USFS Southwest Region | September 20, 2022
Punky Moore, [email protected]
This roundup is intended to keep you informed of progress on National Forest System lands affected by wildfires in 2022.
Primary federal responsibilities for salvage on National Forest System lands rest with the USDA Forest Service (FS) and for private lands with the Natural Resources Conservation Service (NRCS). The USDA Farm Services Agency (FSA) provides essential emergency relief through its programs.
The Burned Area Emergency Response (BAER) program is designed to address emergency stabilization issues related to wildfires. The objective of the program is to identify imminent threats to human life and safety, property and critical, natural and cultural resources on National Forest System lands and to take emergency action to manage the risks.
BAER should be done as quickly as possible, but safety always comes first. Despite difficult monsoon weather, the crews persisted and made great progress.
After 27 days of work, contractors have completed aerial seeding on 9,400 acres and mulching on 1,280 acres burned in the Hermits Peak-Calf Canyon fire. The treatment areas are forest service lands with high to moderate soil burn severity in the Gallinas and Tecolote creek watersheds.
The priority for BAER is human life and safety. In order to warn and inform the public, signs have been installed in the fire area. Road crews have completed most of the road storm protection works. The current Storm Inspection and Response contract is signed and ready for task ordering.
An open house was held September 15 in Las Vegas, NM in coordination with partner agencies to provide community members with information on ongoing post-fire assistance and response.
Providing free firewood to those affected by the fire is a true community effort. This endeavor continued throughout the summer with a key agreement in place with the State of New Mexico, whereby the National Guard delivers lumber to sites. Deliveries began Wednesday at a site in Mora County. Other partners and volunteers have stepped up to help deliver wood or host a community wood distribution site.
For the Carson National Forest, two campgrounds along the Rio Pueblo remain closed, day use is permitted.
All danger/warning signs have been installed. The closure of the fire zone has been lifted.
The BAER team has identified priority treatment locations within the McBride fire area where moderate to high severity of ground burns have occurred. On September 1, 335 acres were treated by aerial seeding. This treatment will help stabilize fire-affected slopes to reduce post-fire runoff and erosion in the Devils Canyon, Middle Rio Ruidoso, and Upper Rio Ruidoso Creek/River watersheds on NFS lands. In addition, all danger and warning signs are installed.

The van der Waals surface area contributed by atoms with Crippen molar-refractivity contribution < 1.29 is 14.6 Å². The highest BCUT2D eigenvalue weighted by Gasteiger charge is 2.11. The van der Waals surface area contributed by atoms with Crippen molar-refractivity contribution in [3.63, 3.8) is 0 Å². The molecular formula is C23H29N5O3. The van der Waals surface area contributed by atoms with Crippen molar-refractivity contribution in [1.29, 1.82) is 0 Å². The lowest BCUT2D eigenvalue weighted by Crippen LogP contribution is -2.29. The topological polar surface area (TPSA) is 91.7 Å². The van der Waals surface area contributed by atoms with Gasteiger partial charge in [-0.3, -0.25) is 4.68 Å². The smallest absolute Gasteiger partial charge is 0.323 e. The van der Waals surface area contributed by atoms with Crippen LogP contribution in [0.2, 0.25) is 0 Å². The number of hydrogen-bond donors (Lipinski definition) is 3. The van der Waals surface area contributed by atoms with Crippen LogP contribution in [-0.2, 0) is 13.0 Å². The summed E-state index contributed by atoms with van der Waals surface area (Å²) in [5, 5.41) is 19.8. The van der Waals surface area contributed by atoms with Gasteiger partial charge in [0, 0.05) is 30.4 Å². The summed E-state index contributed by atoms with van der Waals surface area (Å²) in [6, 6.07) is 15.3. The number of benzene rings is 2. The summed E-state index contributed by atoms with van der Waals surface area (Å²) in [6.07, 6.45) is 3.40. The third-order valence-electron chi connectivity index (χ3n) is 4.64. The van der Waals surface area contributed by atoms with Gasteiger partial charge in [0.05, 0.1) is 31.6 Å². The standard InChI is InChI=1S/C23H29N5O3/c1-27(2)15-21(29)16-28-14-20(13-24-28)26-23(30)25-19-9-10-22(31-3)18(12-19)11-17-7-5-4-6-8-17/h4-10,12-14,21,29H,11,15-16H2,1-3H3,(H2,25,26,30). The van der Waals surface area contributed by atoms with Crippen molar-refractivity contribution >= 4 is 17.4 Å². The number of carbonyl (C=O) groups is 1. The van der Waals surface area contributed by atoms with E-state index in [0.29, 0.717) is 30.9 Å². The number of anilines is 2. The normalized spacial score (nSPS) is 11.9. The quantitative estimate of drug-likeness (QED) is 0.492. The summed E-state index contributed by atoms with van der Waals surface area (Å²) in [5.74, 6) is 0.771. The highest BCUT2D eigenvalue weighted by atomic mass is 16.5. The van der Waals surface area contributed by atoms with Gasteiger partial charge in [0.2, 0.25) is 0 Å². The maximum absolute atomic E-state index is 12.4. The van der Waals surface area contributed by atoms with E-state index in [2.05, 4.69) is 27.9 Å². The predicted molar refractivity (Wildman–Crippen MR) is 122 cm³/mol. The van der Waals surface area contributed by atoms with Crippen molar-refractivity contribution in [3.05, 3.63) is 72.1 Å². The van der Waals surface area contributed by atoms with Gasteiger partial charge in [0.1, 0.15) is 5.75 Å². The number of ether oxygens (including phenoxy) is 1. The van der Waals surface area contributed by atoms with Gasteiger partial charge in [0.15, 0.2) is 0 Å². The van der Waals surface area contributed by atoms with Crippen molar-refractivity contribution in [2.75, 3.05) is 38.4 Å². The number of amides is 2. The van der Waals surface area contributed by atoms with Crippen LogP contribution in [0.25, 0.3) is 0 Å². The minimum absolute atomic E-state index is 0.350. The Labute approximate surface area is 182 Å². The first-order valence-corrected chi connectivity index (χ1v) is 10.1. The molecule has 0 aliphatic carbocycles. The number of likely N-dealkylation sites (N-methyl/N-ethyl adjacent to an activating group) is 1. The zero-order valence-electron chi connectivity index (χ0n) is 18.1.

NRCS works with landowners and residents. Signs have been installed. The impacts of flooding are felt on land outside the forest.
Teams are making progress in repairing roads and infrastructure, especially in permanent residences. Forest Service Road 150 is now open and passable. The road is assessed following storm events in the event that it requires closure.
Signage has been posted at trailheads, campgrounds and other public access points around the perimeter of the fire. A vendor is building metal barriers that will be installed at entrances to campgrounds when they become available.
During these fires, road storm inspection and response is ongoing as road crews attempt to maintain passable roads for UTVs needed to transport to work areas on natural gas lines and water that were exposed and damaged during the fires.
The BAER assessment has been completed and funding has been approved.
All warning signs have been installed. A closure is in place on parts of logging road 549 and logging road 73.
Emergency response after a fire is a shared responsibility, as is assisting in the longer-term recovery from the effects of fire on lands and communities. The Region is currently managing nine post-fire response incidents.